Polypodiales

From Wikipedia, the free encyclopedia
Jump to: navigation, search
Polypodiales
California Arena Point fern.jpg
Polypodium californicum
Scientific classification
Kingdom: Plantae
Division: Pteridophyta
Class: Polypodiopsida /
Pteridopsida (disputed)
Order: Polypodiales
Link 1833
Families

See text.

The order Polypodiales encompasses the major lineages of polypod ferns, which comprise more than 80% of today's fern species. They are found in many parts of the world including tropical, semitropical and temperate areas. The characteristics of this group include: sporangia with a vertical annulus interrupted by the stalk and stomium; indusia laterally or centrally attached (or lost); gametophytes green, chordate, and surficial.[1]

Polypodiales may be regarded as one of the most evolutionarily advanced orders of monilophytes (ferns), based on recent genetic analysis. They arose and diversified about 100 million years ago, probably subsequent to the diversification of the angiosperms. [2]

Families[edit]

The Polypodiales order includes the following families.[3][4][5] The order in which they are listed is based on the order in which they appear in the phylogram that follows the list.

Eupolypods II

Eupolypods I

Phylogenic relationships[edit]

The following diagram showing a likely phylogenic relationship between the families of the Polypodiales is based on Lehtonen, 2011,[3] and Rothfels & al., 2012.[6]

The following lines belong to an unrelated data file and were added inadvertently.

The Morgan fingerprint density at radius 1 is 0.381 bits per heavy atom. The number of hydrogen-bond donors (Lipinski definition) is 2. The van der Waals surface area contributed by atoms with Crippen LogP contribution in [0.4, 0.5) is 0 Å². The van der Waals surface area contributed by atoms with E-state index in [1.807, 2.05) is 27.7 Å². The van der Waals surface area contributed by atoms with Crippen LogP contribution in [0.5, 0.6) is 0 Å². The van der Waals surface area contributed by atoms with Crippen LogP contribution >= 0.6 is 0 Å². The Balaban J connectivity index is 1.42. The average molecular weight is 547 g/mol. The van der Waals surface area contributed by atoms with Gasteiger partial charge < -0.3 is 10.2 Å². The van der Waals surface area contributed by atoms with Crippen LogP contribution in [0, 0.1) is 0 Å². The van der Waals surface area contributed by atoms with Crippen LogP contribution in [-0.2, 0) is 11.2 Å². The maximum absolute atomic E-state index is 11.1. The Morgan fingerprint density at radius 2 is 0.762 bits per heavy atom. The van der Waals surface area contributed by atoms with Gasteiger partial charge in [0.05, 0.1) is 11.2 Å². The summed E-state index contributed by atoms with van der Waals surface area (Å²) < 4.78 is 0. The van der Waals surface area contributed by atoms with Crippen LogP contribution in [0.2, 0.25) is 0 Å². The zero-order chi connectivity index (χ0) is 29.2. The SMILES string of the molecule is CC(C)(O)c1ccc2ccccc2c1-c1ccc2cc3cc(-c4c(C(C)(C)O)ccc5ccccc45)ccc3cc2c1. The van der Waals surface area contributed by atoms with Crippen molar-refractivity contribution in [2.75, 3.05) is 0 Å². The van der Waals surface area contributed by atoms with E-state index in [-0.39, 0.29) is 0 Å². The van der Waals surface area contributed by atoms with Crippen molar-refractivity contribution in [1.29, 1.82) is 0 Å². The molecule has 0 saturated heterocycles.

Polypodiales


Saccolomataceae




Cystodiaceae




Lonchitidaceae



Lindsaeaceae







Pteridaceae




Dennstaedtiaceae



eupolypods II

Cystopteridaceae





Rhachidosoraceae




Diplaziopsidaceae




Aspleniaceae



Hemidictyaceae







Thelypteridaceae




Woodsiaceae





Onocleaceae



Blechnaceae




Athyriaceae







eupolypods I

Hypodematiaceae




Dryopteridaceae




Lomariopsidaceae




Nephrolepidaceae




Tectariaceae




Oleandraceae




Davalliaceae



Polypodiaceae













Obsolete families[edit]

Now-obsolete families of Polypodiales include:

  • Drynariaceae - now in Polypodiaceae
  • Grammitidaceae - now in Polypodiaceae
  • Gymnogrammitidaceae - now in Polypodiaceae
  • Loxogrammaceae - now in Polypodiaceae
  • Nephrolepidaceae - now in Lomariopsidaceae
  • Platyceriaceae - now in Polypodiaceae
  • Pleursoriopsidaceae - now in Polypodiaceae
  • Vittariaceae - now in Pteridaceae

References[edit]

  1. ^ Alan R. Smith, Kathleen M. Pryer, Eric Schuettpelz, Petra Korall, Harald Schneider & Paul G. Wolf (2006). "A classification for extant ferns". Taxon 55 (3): 705–731. doi:10.2307/25065646. 
  2. ^ Harald Schneider, Eric Schuettpelz, Kathleen M. Pryer, Raymond Cranfill, Susana Magallón, Richard Lupia (2004), "Ferns diversified in the shadow of angiosperms", Nature 428 (6982): 553–557, doi:10.1038/nature02361, PMID 15058303 
  3. ^ a b c Samuli Lehtonen (2011). "Towards Resolving the Complete Fern Tree of Life". PLoS ONE 6 (10): e24851. doi:10.1371/journal.pone.0024851. PMC 3192703. PMID 22022365. 
  4. ^ Maarten J. M. Christenhusz, Xian-Chun Zhang & Harald Schneider (2011). "A linear sequence of extant families and genera of lycophytes and ferns". Phytotaxa 19: 7–54. 
  5. ^ a b Maarten J. M. Christenhusz & Harald Schneider (2011). "Corrections to Phytotaxa 19: Linear sequence of lycophytes and ferns". Phytotaxa 28: 50–52. 
  6. ^ Carl J. Rothfels, Anders Larsson, Li-Yaung Kuo, Petra Korall, Wen- Liang Chiou, Kathleen M. Pryer (2012). "Overcoming Deep Roots, Fast Rates, and Short Internodes to Resolve the Ancient Rapid Radiation of Eupolypod II Ferns". Systematic Biology 61 (1): 70. 

Sources[edit]